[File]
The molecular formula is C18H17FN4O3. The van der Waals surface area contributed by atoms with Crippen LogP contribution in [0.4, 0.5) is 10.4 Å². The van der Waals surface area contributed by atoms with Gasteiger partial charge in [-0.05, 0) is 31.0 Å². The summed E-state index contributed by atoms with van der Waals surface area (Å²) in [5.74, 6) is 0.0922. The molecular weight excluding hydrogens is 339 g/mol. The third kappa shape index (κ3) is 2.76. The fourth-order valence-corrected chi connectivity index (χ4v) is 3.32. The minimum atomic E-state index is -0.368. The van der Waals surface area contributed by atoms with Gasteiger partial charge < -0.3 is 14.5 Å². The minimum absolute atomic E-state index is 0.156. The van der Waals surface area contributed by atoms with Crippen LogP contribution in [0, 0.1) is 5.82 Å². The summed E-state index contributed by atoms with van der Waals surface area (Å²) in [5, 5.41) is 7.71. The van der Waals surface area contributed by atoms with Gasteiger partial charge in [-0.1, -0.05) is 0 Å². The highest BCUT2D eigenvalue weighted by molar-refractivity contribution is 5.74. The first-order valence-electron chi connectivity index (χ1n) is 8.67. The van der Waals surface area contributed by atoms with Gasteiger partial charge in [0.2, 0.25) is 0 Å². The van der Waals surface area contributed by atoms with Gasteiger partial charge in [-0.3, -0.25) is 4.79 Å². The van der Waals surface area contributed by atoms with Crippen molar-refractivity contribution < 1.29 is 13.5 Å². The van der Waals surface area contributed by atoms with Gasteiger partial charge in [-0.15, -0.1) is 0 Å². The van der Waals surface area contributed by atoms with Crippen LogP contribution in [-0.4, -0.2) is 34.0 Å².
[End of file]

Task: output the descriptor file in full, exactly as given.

The molecular formula is C18H17FN4O3. The van der Waals surface area contributed by atoms with Crippen LogP contribution in [0.4, 0.5) is 10.4 Å². The van der Waals surface area contributed by atoms with Gasteiger partial charge in [-0.05, 0) is 31.0 Å². The summed E-state index contributed by atoms with van der Waals surface area (Å²) in [5.74, 6) is 0.0922. The molecular weight excluding hydrogens is 339 g/mol. The third kappa shape index (κ3) is 2.76. The fourth-order valence-corrected chi connectivity index (χ4v) is 3.32. The minimum atomic E-state index is -0.368. The van der Waals surface area contributed by atoms with Gasteiger partial charge < -0.3 is 14.5 Å². The minimum absolute atomic E-state index is 0.156. The van der Waals surface area contributed by atoms with Crippen LogP contribution in [0, 0.1) is 5.82 Å². The summed E-state index contributed by atoms with van der Waals surface area (Å²) in [5, 5.41) is 7.71. The van der Waals surface area contributed by atoms with Gasteiger partial charge in [-0.1, -0.05) is 0 Å². The highest BCUT2D eigenvalue weighted by molar-refractivity contribution is 5.74. The first-order valence-electron chi connectivity index (χ1n) is 8.67. The van der Waals surface area contributed by atoms with Gasteiger partial charge in [0.2, 0.25) is 0 Å². The van der Waals surface area contributed by atoms with Gasteiger partial charge in [-0.3, -0.25) is 4.79 Å². The van der Waals surface area contributed by atoms with Crippen molar-refractivity contribution < 1.29 is 13.5 Å². The van der Waals surface area contributed by atoms with Gasteiger partial charge in [-0.15, -0.1) is 0 Å². The van der Waals surface area contributed by atoms with Crippen LogP contribution in [-0.4, -0.2) is 34.0 Å².